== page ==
Developing Our Musicianship as Music Educators

By NAfME Member Christopher H. Fashun, Assistant Professor of Music, Hope College

Christopher H. Fashun presented on “Afro-Brazilian Drumming for K–8 General Music” during the NAfME 2021 PreK–12 Learning Collaborative in February 2021.

As music educators, how do we continue to grow and develop our own musicianship with the demands of our music programs, teaching responsibilities, and administrative tasks during the academic year? As a music educator who taught middle and high school band and orchestra, I found that I had to create ways that I could maintain and develop my musicianship in and out of the classroom. Now, as a professor of music in higher education, I conduct and lead the orchestra program, teach instrumental music education methods courses and applied percussion, direct western and world percussion ensembles, and teach world music courses. Finding ways to continue to grow as a musician is an ongoing challenge.

Afro-brazilian drumming

iStockphoto.com | Fred_Pinheiro

 

In my 20+ years of being a music educator, I’ve discovered ways of maximizing my time with the goal of developing my own musicianship both in and out of the classroom using the music that I’m currently teaching. In this post, I’ll be sharing a few of the techniques I use in connection with the session I presented at the 2021 NAfME PreK-12 Learning Collaborative titled “Afro-Brazilian Drumming for K-8 General Music.”

For me, keeping my ear training, rhythmic skills, and expressive gestures honed is essential. In preparation for conferences and workshops, I systematically prepare the songs and rhythms that I present so that I can demonstrate for the participants. Synthesizing singing, playing, and moving are all skills I need and apply in my work as an orchestral conductor, performing artist, and educator.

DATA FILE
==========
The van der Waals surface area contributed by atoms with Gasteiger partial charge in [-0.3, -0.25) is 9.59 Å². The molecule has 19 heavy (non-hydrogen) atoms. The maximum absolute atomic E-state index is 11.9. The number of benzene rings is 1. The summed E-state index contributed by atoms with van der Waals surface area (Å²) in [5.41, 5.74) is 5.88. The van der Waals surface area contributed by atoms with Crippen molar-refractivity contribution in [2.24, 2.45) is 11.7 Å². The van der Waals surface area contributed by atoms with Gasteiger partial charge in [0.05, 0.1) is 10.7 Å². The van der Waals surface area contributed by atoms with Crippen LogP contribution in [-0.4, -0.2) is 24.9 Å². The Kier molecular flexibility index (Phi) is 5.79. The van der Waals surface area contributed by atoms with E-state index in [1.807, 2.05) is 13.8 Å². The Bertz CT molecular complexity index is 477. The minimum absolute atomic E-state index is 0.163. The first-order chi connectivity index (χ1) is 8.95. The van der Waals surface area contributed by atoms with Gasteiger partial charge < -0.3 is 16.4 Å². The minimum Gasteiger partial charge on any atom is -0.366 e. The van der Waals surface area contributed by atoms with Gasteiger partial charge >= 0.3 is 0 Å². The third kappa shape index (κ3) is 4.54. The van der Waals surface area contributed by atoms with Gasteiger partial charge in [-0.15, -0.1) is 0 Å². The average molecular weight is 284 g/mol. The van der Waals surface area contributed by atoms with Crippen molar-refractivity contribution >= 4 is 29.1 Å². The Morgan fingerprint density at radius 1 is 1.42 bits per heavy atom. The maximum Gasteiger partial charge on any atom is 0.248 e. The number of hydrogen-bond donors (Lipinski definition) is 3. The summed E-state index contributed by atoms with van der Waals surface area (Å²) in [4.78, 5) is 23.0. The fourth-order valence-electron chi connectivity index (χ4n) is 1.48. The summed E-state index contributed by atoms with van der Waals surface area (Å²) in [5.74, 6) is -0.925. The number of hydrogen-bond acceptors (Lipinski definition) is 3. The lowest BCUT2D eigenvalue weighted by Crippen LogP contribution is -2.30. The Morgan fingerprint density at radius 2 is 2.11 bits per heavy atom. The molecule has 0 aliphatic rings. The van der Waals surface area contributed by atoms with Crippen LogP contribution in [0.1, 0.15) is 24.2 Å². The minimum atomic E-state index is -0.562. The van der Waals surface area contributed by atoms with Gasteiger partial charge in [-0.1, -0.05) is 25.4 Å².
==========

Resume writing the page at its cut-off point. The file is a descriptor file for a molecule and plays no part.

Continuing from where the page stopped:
Percussion music instruments

iStockphoto.com | Studio Light and Shade

 

Here is the progression I use to learn the Afro-Brazilian songs and rhythms. These are the same techniques I use to prepare for teaching and leading my rehearsals with my Brazilian Drumming Ensemble at Hope College. Let’s use the Candomblé song Moro mi má, which is the first song I presented in my session. You can watch my 2021 session here (I’ve provided specific timings for each technique from my session).

Here is the Moro mi má score.

  1. Learn the song (13:10-14:15)
    1. Sight read the song on la or any vocable.
    2. Practice the language pronunciation.
    3. Sing the song with the language.
  2. Learn the bell (gá/agogô) pattern.
  3. Sing the song while playing the bell pattern.
  4. Learn each atabaque (drum) part starting with the Lê (the highest drum), then the Rumpi (middle drum), and the Rum (lowest drum) (14:15-17:20).
  5. Sing the song with each atabaque (drum) part.

In my session, I also include movements (taught by my wife Jessica Fashun who is a vocal music educator of 20+ years) that accompany the song (10:30-12:50). I believe moving musically and expressively are necessary skills not only for the development of our musicianship, but for our students as well.

Using the same approach as I do with the music and instrumental parts, I do the same for the movements.

Lastly, learn each movement while singing the song. The way we’ve presented the “dance” is an interpretation of some of the movements used in Candomblé. For your classroom, you can adapt or select specific movements for your classroom.

 

Dance movements (5:00-9:30 due to technical issues the audio is very quiet in this segment).

  1. Sing the song while doing the basic “samba step” (side step-touch).
  2. Add the bell pattern (now you’re singing, playing, and moving).
  3. Play each atabaque part while singing and doing the samba step.

 

Entire song (17:20-20:45)

What do these different approaches do for our musicianship? Singing, playing, and moving simultaneously are the epitome of right brain-left brain independence. No matter what our music classroom (general music, band, orchestra, choir), we need to develop this independence to effectively lead our students through a lesson or rehearsal and in order to model creative possibilities.

Brazilian